• ...and if (when ) customers call in with problems... "Why (the hell) didn't you catch it first?"

I hope that gives you a bit of an example of what being an SDET is like.

  • Sounds like the kind of flak the developers AND QA people get at the same time where I am at now. But I really appreciate the much more clear description.
    – Patrick
    Mar 25, 2013 at 21:31
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    @pthurmond: It is often a really rewarding experience, especially if the company is serious about quality. It's not uncommon for an SDET to write more code than a dev, though that can depend on the phase of the project. Manual testing is never 100% gone from the process. Mar 26, 2013 at 14:43
  • Ok, so I spoke with the company and they described it as a brand new position that isn't fully defined. But essentially it is a QA person that writes code and automated tests designed to break the code of other developers. Sounds interesting.
    – Patrick
    Mar 27, 2013 at 4:23
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    Wow I'm glad I didn't take the SDET position. It sounds like everything I hate about software dev.
    – ldog
    Sep 30, 2014 at 18:13

"Developer in test" usually means that you are in the QA department or in a QA role, but the focus is on writing automated tests rather than on creating and running manual test cases. Thing of it as writing software to test software. It can be a particularly challenging career choice because it takes both programming skill and a good understanding of software testing.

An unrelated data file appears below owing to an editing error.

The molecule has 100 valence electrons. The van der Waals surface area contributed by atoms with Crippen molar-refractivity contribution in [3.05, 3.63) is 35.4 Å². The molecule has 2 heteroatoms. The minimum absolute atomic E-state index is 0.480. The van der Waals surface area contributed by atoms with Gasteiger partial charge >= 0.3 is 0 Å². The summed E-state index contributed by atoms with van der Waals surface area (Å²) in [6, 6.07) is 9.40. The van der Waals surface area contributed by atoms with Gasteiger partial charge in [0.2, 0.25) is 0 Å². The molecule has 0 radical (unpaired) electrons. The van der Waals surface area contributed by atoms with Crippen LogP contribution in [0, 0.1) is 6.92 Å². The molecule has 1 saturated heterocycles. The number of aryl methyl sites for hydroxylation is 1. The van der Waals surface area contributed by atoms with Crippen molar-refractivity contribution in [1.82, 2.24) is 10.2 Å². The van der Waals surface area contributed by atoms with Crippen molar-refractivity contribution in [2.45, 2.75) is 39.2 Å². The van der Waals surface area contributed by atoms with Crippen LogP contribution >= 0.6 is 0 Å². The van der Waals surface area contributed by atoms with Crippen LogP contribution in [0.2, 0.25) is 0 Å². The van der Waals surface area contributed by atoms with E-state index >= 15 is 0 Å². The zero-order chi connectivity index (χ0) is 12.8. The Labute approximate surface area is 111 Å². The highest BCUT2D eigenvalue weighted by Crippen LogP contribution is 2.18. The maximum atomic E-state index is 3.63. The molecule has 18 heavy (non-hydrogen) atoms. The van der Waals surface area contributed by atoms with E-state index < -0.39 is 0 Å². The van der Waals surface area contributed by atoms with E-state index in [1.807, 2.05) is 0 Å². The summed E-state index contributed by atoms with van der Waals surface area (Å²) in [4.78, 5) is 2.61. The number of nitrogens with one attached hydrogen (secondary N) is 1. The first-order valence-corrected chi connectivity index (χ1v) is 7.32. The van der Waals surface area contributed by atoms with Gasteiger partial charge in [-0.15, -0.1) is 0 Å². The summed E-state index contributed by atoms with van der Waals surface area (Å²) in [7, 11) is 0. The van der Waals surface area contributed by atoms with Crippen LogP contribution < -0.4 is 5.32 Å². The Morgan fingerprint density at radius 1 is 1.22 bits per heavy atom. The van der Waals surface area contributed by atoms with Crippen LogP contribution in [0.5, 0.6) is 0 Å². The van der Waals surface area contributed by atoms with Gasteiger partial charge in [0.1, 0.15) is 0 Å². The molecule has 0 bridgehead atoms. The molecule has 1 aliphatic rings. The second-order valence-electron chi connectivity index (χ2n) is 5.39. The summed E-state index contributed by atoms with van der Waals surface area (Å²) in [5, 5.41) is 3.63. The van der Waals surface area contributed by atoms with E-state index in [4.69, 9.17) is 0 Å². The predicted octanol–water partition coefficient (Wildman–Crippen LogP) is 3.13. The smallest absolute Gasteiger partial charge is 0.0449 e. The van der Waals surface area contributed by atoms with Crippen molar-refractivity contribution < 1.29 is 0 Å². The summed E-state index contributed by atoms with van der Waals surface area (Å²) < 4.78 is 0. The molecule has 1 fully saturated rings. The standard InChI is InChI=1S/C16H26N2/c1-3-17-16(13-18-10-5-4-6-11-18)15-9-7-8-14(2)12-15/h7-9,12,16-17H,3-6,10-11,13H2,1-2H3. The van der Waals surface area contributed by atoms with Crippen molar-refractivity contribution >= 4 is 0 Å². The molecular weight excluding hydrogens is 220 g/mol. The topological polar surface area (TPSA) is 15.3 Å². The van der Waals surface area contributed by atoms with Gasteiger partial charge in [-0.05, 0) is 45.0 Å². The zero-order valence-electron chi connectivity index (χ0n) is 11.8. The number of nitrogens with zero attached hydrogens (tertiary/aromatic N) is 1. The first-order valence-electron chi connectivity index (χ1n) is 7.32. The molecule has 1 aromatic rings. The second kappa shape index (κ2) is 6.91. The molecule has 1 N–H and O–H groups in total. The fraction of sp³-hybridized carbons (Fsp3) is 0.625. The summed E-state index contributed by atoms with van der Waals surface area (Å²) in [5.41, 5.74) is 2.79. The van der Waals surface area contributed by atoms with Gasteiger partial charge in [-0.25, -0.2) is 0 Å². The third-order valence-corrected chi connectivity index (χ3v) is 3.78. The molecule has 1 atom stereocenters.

However, different titles mean different things to different companies, so the definitive answer must come from the recruiter.

  • Hmm, most of the QA people that I know don't do a lick of development. So maybe that is where the distinction comes from.
    – Patrick
    Mar 25, 2013 at 20:19
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    @pthurmond: you are correct: a large number of people in QA do not do any software development. The role of developer in test, also referred to as software engineer in test, is a relatively new field. Mar 25, 2013 at 23:12
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    The people in QA where I work do develop. Mostly scripting that can run regression on releases.
    – Rig
    Mar 28, 2013 at 3:49

A SDET role is pretty much what you make it, as evidenced by all its different names: QA/Developer, QA Engineer, Automation Developer. My current title is actually Test Engineer, which I had never heard it called prior to taking this job. Regardless of the specific title, it is a new position in most companies, so the expectations can be loose. "Help us automate our testing, and stuff...". The stuff could include CI tools, API testing, cloud services, integration with internal systems, etc.

Another aspect of the job I don't see in this thread is process improvement. SDET's typically have been doing QA for a while, and again, typically, they are more technical than the rest of the QA team, including their manager. They know a lot about the system under test, i.e., "where the bodies are buried". For these reasons, SDET's tend to get listened to by management, and can have a lot of influence on process--not just testing process, but how the product is built. Which can be cool, if you're into that.